There are 300cc and 500cc
dual-sport bikes that are
based on the TE450 that existed between 2004 and 2009.
There’s also a 600cc adventure bike based on the 2011
TE630 from the BMW years. If
that sounds like old bikes and old technology, there’s one
other factor to throw into the mix—the bikes are projected
to sell for old prices. Expect figures in the $7000 range for
the 500 and 600. For reference, the 2011 TE630 sold for
$9000 when it was new.
We went to Italy to check out the SWM factory and ride
the bikes on the road and in the dirt. We’re pleased to say
that there have been clear improvements since the BMW
era. The fuel injection is decidedly better, with throttle bodies by Mikuni and processors by Athena. There are clearly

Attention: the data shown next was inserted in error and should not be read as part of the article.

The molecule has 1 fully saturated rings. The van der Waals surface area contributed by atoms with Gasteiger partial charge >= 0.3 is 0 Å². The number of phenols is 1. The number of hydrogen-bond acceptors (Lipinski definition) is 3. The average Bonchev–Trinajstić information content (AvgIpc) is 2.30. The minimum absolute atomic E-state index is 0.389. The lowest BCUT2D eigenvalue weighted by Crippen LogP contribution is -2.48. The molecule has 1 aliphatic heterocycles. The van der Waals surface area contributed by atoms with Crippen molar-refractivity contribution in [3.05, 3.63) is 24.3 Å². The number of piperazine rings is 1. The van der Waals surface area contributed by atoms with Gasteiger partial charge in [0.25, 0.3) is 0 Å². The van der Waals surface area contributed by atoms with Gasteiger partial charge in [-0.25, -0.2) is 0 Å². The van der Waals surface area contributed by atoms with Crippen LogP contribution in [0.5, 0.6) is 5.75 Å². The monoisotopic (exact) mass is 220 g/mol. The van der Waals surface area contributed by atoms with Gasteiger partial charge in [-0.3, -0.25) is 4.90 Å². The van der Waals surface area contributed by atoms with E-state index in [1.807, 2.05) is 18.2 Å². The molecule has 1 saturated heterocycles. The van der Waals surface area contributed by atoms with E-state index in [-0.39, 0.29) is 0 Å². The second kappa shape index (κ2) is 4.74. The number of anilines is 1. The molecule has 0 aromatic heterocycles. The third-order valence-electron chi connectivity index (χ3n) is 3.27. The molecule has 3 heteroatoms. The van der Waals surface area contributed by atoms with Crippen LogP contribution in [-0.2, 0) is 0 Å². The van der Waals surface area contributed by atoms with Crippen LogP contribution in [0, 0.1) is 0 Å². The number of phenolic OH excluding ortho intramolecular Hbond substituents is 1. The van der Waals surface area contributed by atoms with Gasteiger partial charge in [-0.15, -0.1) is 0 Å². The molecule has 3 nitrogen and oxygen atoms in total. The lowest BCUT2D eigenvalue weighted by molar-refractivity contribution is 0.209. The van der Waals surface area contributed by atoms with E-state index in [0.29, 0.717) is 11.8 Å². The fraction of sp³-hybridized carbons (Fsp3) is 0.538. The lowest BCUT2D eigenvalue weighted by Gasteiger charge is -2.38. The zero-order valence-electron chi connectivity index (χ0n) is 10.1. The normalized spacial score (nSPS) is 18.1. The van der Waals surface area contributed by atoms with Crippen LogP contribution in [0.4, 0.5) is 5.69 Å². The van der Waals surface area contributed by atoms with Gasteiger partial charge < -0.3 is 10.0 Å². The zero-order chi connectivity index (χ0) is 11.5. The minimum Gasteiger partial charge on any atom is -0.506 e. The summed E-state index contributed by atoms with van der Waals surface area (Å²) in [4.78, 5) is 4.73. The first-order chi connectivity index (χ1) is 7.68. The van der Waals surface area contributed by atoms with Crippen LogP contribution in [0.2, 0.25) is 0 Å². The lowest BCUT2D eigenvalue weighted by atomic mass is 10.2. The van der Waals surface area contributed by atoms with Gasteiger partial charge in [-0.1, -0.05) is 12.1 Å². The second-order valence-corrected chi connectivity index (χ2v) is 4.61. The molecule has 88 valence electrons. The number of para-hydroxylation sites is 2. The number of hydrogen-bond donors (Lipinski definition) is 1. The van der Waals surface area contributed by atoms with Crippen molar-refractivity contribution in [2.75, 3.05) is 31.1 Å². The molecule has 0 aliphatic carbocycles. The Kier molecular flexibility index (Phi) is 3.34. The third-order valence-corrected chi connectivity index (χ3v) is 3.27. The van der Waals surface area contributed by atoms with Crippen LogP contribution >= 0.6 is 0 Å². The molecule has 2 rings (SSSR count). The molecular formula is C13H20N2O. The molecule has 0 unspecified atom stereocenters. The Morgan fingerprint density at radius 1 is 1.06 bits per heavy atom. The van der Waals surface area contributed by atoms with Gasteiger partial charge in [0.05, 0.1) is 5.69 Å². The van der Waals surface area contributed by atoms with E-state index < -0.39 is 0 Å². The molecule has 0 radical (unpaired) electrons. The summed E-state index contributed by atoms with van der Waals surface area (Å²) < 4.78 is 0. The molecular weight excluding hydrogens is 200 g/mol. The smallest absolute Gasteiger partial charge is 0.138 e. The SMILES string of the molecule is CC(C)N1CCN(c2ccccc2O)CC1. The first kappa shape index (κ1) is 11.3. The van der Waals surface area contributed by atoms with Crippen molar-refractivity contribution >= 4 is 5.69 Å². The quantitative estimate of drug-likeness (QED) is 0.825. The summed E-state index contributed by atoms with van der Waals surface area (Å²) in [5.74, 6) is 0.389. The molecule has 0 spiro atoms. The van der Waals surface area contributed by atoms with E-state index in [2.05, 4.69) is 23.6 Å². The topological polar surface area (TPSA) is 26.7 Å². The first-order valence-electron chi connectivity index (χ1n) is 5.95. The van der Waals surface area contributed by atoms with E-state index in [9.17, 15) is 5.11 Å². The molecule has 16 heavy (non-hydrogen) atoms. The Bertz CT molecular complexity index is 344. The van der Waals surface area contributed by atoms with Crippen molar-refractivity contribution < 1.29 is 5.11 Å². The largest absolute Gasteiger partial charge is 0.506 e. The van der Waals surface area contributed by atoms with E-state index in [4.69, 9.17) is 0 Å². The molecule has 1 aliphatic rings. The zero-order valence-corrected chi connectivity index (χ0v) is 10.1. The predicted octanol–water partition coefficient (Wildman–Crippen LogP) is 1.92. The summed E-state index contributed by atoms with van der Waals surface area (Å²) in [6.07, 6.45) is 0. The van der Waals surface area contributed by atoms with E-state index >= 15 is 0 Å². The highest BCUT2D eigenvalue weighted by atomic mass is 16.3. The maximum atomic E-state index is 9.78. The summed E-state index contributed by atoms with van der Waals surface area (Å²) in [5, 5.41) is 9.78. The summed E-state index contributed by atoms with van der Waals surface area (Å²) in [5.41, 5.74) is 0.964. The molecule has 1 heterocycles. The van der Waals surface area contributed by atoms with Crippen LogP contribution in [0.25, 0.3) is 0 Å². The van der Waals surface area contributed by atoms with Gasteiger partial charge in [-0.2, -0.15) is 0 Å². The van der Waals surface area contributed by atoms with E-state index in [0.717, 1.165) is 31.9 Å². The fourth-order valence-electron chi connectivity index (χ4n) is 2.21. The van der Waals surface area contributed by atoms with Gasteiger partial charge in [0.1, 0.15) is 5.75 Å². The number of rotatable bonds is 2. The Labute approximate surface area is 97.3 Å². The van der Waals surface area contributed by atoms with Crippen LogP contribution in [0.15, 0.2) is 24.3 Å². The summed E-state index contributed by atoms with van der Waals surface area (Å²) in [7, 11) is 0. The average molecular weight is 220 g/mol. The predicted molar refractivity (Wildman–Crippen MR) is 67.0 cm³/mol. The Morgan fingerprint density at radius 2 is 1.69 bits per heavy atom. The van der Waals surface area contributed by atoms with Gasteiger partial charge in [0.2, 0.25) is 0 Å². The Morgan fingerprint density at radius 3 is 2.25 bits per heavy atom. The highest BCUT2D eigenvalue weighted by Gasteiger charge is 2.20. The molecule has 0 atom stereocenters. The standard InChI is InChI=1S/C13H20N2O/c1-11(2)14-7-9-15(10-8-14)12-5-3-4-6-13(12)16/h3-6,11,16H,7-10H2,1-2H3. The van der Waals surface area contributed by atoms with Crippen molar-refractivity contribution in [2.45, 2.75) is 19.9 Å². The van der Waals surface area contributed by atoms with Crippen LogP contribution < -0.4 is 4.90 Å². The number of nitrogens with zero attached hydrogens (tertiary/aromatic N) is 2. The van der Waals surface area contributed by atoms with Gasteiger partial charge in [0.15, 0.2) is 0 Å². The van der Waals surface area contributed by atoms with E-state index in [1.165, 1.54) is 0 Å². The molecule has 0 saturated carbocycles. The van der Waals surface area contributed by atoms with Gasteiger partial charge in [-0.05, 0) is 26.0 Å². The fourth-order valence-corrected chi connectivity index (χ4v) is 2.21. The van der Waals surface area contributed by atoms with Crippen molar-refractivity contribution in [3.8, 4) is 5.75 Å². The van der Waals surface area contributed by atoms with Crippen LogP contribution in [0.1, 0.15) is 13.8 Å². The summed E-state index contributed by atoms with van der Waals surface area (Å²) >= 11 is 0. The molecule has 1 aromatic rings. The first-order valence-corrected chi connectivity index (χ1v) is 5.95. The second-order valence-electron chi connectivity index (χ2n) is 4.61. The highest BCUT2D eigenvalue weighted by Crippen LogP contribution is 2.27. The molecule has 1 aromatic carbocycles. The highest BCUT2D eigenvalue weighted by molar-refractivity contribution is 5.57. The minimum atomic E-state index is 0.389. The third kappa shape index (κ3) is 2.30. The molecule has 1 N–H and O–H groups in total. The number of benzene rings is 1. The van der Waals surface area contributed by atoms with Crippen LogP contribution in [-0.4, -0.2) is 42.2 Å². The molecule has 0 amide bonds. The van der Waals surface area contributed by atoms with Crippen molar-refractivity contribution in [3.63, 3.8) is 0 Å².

some cost-cutting measures. Some of the engine cases
come from Asia, although most of the important parts like
the head and crank are European. The 300 and 500 will
have a KYB fork and a Sachs shock, whereas the 600 will
have a Fastace fork from Taiwan.
There’s still much we don’t know about the U.S. models.
As we’ve learned, the U.S. homologation process can be
slow and tedious. But, the U.S. importer, who also imports
Scalvini exhaust systems, is hopeful that bikes will be
on the way by the end of 2017. It should be interesting,
so check back on www.dirtbikemagazine.com for riding
impressions when the bikes finally hit these shores. ❏
SWM, 2018 The name SWM might not mean much to the average American, but
it has a legacy for making Rotax-powered off-road bikes in Italy
though the ’80s and ’90s.
One of the most interesting of the new-era SWM products
is the Superdual, which is similar to the 2011 Husqvarna
TE630 but without the BMW-inspired price tag.